The point of including a section on insurance in our Plan If suggestions is the importance for children and young people, when a parent has died, of experiencing as few other disruptive changes as possible. The key question to ask is ‘if I were to die tomorrow, could my family afford to stay on in this house, with the children going to the same school and doing most of the things they like to do?’
Without insurance, your family may find that they have little to live on if you were to die; this can be particularly true if you are the main or sole wage earner and if your mortgage or rental payments are dependent on your salary. It is also especially relevant for single parents.
If you have insurance already, or have a vague idea that you may have insurance already, it is absolutely crucial to check now that it will cover all you hope it would cover if you should die unexpectedly.
One of the main reasons, we are told, for families being in financial difficulties after a parent has died has been the assumptions that ‘I think it’s covered through work’ or ‘I took something out with the mortgage, I think’. This is a time to take a deep breath, take up pen and paper and work out what your family would need to maintain their current lifestyle if you were to die. Then actually check that you have those arrangements in place: the links below may help as prompts.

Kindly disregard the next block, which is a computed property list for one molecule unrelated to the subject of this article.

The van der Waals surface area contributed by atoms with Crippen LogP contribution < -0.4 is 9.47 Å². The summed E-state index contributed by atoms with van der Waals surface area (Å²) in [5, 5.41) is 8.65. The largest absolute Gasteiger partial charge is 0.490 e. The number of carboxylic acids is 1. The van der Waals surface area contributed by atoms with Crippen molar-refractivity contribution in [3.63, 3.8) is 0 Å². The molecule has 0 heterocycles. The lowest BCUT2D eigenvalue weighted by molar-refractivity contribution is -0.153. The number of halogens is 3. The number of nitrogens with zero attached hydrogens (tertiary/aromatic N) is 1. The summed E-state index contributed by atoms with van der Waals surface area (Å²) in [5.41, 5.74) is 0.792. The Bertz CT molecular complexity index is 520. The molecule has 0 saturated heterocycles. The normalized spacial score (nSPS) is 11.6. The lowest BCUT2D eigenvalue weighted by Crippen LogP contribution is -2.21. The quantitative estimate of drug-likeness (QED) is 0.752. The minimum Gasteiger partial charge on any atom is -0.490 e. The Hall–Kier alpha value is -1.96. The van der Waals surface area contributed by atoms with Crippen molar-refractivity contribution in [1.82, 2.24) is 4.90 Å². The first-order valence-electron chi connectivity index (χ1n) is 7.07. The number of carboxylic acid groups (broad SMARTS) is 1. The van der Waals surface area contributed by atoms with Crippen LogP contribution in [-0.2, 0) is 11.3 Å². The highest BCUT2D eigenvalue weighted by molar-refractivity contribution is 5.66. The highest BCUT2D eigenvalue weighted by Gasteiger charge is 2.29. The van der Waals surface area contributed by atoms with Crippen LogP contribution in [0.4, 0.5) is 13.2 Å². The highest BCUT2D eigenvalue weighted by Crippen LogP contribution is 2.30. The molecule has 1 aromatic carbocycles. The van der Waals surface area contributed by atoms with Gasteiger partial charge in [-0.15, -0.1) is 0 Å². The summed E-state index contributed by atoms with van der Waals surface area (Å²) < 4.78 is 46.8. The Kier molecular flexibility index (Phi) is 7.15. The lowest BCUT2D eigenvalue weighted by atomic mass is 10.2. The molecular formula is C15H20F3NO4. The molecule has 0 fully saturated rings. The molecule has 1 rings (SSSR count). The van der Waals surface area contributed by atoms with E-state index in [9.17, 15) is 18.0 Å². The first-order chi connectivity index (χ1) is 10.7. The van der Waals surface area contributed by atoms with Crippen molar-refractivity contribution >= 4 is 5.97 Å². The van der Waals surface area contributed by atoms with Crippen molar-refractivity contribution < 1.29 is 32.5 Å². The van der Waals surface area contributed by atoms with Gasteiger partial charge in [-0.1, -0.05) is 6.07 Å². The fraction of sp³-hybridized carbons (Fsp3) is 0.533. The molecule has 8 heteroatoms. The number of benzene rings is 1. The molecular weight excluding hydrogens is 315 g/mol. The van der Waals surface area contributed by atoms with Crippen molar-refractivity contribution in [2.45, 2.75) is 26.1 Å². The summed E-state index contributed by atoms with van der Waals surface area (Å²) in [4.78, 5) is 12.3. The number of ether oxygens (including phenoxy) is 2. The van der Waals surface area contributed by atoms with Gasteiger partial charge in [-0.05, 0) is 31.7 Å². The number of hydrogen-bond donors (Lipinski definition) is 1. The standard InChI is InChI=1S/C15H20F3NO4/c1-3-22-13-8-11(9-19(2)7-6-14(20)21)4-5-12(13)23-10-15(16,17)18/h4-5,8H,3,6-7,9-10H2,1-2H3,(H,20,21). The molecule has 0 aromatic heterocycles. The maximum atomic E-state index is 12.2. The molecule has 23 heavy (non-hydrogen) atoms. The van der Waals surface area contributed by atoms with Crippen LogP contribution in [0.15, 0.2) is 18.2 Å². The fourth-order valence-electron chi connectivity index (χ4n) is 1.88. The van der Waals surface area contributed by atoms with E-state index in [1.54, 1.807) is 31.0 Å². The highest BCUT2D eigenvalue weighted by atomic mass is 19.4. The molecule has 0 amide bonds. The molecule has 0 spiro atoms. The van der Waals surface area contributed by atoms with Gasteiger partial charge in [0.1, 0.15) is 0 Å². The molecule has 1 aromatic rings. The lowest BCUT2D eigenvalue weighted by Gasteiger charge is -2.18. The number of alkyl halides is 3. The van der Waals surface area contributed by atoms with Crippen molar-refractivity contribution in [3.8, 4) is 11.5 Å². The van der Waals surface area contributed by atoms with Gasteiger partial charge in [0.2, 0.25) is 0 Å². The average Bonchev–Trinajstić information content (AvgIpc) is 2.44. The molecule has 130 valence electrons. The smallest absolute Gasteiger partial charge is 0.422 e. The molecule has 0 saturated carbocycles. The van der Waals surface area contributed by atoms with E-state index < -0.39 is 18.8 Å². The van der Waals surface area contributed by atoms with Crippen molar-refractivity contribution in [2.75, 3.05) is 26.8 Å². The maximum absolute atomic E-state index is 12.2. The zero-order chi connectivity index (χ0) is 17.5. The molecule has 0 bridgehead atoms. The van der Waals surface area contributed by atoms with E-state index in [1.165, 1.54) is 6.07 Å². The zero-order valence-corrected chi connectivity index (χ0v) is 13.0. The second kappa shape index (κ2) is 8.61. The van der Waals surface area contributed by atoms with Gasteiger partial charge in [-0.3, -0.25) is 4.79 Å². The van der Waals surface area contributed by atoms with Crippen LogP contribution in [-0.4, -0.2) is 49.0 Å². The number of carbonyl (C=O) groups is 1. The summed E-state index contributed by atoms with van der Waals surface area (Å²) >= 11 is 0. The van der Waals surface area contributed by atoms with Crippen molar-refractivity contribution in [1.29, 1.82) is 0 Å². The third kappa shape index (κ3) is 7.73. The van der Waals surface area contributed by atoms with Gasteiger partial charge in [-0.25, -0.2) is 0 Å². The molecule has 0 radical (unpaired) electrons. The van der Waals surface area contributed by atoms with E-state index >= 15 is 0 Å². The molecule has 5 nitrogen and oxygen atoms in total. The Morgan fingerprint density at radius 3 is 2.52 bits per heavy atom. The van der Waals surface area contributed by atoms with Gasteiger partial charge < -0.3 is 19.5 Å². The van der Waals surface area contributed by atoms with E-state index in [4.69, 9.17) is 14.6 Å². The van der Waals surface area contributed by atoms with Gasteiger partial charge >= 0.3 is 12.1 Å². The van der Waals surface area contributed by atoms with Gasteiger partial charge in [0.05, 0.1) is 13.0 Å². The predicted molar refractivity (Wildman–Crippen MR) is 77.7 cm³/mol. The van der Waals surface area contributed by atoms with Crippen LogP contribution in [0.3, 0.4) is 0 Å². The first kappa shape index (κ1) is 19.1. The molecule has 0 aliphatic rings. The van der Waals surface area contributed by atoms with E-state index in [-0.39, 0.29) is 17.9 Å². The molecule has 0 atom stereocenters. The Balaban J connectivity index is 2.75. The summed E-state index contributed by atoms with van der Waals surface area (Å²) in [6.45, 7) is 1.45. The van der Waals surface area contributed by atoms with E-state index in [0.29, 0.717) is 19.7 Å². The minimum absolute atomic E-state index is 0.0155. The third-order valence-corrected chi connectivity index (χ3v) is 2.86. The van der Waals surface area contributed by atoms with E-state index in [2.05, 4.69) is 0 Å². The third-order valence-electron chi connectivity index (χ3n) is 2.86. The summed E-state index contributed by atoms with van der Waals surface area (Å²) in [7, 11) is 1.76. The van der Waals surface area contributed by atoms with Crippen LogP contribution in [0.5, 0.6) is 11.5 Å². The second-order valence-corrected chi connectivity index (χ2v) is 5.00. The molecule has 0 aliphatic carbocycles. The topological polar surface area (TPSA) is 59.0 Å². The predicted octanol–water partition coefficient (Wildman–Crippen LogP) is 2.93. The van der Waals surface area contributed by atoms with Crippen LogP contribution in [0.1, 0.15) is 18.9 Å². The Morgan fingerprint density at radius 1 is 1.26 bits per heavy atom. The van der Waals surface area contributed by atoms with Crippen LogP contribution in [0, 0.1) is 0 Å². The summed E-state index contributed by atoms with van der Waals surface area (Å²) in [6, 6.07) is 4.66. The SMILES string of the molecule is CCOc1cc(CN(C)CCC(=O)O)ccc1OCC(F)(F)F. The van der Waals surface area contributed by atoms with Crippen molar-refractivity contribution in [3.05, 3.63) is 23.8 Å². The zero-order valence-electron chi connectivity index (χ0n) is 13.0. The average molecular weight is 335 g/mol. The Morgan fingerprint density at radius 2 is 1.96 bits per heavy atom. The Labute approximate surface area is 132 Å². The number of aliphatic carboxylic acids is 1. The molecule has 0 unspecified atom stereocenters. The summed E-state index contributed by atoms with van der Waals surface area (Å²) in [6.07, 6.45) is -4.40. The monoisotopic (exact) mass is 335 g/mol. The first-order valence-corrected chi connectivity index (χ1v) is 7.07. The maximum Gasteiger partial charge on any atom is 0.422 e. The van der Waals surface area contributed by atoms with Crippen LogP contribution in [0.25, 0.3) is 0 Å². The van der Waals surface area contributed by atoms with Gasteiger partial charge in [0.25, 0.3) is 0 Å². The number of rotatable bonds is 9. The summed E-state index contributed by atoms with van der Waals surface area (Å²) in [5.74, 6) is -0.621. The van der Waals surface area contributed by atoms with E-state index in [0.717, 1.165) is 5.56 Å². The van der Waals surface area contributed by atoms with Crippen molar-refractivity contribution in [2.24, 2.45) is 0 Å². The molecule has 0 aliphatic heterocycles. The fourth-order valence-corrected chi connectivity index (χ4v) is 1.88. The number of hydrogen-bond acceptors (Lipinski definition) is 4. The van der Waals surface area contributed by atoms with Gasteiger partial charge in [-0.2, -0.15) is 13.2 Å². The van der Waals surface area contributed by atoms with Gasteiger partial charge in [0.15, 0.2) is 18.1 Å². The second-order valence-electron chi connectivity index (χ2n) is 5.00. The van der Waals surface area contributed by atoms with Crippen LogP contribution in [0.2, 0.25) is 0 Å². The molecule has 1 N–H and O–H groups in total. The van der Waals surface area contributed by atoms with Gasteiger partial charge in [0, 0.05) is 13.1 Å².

A good place to start is by looking at the advice given on the independent website, offering free and impartial advice and set up by government, called the Money Advice Service. This is a good starting page, specifically around various forms of life insurance.
The next important step, if you are in paid work, is to check what arrangements your employer has for death in service payments.
Most (well, just over half of) firms offer a ‘death in service’ benefit, usually as part of a pension scheme. This is a lump sum, usually tax-free, normally paid to a person nominated by you in the event you die while working for that employer. This arrangement ends when the employment ends. As part of your Plan If, check that you have nominated someone to receive this and then make a note that this arrangement exists. The scheme is not obliged to follow your wishes (if, for example, you have nominated a non-dependent but you have dependent children) but will in almost all cases.
Again, have in the back of your mind the question ‘is this actually enough?’ Most employers offer a payment of around 2 years' salary: that is not going to be anywhere near enough to cover housing costs let alone protect your family’s lifestyle in the future.
Here are some links to information in the Money Advice Service ‘insurance’ section:
Do you need insurance? (includes information on protecting mortgage payments)
The site also has advice guides on how to choose the right policy and sufficient cover for your particular family and circumstances here.
And a guide on how and where to buy online, including a guide to comparison sites here.